|"Buzz" Aldrin Jr. standing on the Moon, Source: NASA|
On July 21, 1969, astronaut Neil Armstrong stepped out of the Apollo 11 spacecraft and became the first human to set foot on the lunar surface. On July 20, 2015, the Smithsonian announced a Kickstarter campaign called Reboot the Suit. Right now, all the spacesuits used in NASA missions are being stored in a climate-controlled storage area, away from the public. And they're not doing too well. As the Smithsonian explained, "You may be surprised to learn that spacesuits are among the most fragile artifacts in the Museum’s collection. The Apollo suits were made to take astronauts to the Moon and back safely -- not to last hundreds of years in a museum."
The Smithsonian wants to save the suit. Not just save it, but make it the classic piece of history that it deserves, and even make it better. They want to carefully preserve it, right down to the lunar dust still clinging to its surface. Here's an infographic of some of the work they want to do, courtesy of the Smithsonian:
The museum gets federal funding to maintain its collection, but not for a project like this. They need $500,000 to start and complete the project in time for the fiftieth anniversary in 2019. Here's the plan: "The suit will be put on display at the Museum in Washington, DC, in time for the 50th anniversary of the Apollo 11 mission in 2019. The suit will eventually be permanently displayed as a centerpiece in the future Destination Moon exhibition, a completely redesigned and updated gallery that will bring the exciting story of lunar exploration to a new generation. In addition to the Armstrong spacesuit, Destination Moon will feature several other significant artifacts, including a huge Moon mural painted by the famous space artist Chesley Bonestell in 1957, the Freedom 7 Mercury capsule in which Alan Shepard became the first American in space, the Gemini 7 spacecraft, the giant F-1 rocket engine, the Apollo 11 Command Module Columbia, parts of the Apollo Mission Simulator, and many small artifacts. The exhibition will also display the Ranger, Surveyor, and Lunar Orbiter spacecraft currently hanging elsewhere in the Museum, and at least one other robotic spacecraft from a more recent mission."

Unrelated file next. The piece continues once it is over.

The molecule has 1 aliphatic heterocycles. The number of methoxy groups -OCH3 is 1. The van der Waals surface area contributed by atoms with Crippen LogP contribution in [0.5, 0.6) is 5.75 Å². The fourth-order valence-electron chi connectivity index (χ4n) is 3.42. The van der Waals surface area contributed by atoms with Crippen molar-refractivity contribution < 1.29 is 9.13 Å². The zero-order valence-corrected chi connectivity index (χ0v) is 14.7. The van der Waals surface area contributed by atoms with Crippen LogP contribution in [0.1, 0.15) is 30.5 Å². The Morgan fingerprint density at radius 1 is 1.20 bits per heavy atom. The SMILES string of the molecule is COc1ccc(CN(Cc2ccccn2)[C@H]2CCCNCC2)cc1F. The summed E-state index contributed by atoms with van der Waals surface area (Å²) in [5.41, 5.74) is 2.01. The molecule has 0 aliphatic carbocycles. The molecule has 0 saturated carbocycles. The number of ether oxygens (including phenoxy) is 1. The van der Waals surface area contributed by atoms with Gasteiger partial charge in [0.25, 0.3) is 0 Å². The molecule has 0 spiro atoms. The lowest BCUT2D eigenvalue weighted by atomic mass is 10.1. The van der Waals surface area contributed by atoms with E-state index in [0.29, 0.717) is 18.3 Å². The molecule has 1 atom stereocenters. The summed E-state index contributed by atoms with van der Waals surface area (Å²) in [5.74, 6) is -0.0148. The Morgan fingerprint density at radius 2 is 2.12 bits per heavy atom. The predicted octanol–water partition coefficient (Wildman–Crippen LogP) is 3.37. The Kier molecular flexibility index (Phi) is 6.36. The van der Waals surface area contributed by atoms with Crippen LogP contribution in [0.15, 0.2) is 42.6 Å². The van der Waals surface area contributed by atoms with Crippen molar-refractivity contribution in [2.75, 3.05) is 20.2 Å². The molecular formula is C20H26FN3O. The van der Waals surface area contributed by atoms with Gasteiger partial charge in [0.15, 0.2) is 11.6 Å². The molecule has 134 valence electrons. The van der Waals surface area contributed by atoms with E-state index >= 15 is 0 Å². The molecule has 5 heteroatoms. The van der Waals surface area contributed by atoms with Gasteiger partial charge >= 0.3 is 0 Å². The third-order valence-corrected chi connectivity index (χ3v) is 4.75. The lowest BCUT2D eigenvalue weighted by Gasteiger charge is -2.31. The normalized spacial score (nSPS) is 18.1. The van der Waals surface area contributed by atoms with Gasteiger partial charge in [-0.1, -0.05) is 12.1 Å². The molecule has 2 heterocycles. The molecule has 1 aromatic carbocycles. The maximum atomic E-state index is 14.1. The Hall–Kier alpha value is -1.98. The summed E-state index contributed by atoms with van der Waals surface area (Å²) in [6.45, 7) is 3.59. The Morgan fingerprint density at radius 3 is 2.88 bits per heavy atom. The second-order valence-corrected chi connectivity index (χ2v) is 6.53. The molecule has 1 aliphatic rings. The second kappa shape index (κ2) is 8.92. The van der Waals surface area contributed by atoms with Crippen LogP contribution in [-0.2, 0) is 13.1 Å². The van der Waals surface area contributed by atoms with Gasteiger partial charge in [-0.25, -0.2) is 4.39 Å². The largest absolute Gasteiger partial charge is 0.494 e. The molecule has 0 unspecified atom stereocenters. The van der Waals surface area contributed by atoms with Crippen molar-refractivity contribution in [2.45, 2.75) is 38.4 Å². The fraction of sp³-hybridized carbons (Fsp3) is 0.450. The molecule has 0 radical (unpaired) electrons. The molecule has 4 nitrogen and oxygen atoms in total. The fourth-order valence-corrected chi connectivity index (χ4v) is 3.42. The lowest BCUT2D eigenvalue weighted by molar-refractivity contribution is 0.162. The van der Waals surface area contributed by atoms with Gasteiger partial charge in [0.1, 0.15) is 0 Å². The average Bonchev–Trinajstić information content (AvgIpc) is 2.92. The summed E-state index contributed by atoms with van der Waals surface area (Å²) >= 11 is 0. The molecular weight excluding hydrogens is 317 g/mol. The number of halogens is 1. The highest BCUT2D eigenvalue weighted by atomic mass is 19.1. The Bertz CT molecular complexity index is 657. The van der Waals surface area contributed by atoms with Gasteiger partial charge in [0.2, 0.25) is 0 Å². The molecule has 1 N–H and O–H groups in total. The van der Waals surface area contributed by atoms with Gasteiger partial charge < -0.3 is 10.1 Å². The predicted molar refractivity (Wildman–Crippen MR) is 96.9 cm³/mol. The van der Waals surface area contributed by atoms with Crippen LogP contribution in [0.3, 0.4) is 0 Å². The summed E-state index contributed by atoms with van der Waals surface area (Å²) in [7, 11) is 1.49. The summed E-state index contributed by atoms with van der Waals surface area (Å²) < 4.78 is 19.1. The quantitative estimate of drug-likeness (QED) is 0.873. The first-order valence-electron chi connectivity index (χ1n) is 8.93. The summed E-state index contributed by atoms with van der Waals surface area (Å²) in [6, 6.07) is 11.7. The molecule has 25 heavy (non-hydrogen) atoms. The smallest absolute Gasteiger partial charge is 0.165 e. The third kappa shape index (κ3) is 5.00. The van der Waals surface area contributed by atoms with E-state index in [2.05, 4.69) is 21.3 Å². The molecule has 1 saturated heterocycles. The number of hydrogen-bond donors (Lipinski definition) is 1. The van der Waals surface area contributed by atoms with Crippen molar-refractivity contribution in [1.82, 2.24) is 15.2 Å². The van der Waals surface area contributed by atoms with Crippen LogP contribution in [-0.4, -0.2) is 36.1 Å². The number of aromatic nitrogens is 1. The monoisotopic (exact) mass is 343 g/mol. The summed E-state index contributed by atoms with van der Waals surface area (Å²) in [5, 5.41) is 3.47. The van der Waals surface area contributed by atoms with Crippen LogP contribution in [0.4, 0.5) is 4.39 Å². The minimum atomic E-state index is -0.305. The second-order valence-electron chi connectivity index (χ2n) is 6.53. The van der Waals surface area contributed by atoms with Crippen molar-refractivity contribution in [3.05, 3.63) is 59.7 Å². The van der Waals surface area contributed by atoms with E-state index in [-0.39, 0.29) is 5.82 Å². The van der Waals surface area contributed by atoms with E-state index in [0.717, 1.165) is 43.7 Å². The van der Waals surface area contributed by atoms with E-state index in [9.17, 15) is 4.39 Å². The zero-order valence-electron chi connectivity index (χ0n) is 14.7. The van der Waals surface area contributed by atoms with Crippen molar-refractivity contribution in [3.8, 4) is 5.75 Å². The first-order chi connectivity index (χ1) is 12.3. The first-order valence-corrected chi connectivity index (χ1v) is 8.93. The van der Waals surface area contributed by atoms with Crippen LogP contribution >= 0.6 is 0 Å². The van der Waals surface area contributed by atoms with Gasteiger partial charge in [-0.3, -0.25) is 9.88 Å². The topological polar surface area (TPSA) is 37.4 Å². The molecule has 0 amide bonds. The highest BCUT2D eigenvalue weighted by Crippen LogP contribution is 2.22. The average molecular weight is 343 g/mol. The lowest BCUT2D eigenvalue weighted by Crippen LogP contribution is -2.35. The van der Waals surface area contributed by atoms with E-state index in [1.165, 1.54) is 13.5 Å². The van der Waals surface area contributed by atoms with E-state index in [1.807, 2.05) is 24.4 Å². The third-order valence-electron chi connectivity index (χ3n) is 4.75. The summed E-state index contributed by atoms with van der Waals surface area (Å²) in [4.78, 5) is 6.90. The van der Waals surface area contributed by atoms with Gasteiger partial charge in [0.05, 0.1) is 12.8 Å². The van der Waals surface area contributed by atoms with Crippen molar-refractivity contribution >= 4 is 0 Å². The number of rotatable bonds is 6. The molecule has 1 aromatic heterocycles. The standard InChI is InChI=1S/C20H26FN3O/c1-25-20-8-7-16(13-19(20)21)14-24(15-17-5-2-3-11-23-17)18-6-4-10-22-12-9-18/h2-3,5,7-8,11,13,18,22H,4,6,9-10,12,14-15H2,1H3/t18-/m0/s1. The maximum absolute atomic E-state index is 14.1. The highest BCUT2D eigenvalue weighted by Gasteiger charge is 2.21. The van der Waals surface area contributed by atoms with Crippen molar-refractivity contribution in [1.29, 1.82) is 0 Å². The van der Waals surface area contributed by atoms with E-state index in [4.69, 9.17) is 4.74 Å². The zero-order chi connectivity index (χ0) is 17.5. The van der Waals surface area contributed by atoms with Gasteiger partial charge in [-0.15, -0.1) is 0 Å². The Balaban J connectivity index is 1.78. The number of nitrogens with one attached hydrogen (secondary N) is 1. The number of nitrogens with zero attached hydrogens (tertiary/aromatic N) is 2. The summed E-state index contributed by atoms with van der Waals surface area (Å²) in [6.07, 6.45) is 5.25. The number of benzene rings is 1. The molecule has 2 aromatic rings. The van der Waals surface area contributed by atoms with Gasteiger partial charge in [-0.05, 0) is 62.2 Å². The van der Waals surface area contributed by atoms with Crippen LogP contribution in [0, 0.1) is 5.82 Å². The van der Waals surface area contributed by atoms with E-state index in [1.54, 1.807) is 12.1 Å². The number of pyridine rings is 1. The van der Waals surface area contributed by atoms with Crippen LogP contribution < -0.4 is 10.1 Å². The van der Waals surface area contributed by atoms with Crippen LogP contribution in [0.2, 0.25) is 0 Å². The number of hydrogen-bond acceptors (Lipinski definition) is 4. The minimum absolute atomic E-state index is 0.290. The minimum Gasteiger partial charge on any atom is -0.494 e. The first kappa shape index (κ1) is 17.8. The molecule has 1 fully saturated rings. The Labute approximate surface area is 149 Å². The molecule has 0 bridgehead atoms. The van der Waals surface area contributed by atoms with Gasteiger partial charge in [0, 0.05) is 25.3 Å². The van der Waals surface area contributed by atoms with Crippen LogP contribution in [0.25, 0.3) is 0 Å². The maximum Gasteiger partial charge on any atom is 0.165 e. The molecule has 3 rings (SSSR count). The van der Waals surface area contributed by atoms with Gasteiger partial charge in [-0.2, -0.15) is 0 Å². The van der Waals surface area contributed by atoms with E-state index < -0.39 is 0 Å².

|Artist's rendering of Destination Moon 2019; Source: Smithsonian|
Click here to go to the Kickstarter page. Even a dollar would make a difference towards a goal that would make geeks a part of history.
What do you think of the project? Would you contribute?
About the Author - Nigel G. Mitchell earned a Bachelor's in English from Arizona State University in 1999. In addition to writing for The Geek Twins, his short stories have been published in Lost Worlds, 365 Tomorrows, and Black Hole Magazine. His latest novel is Seizure.
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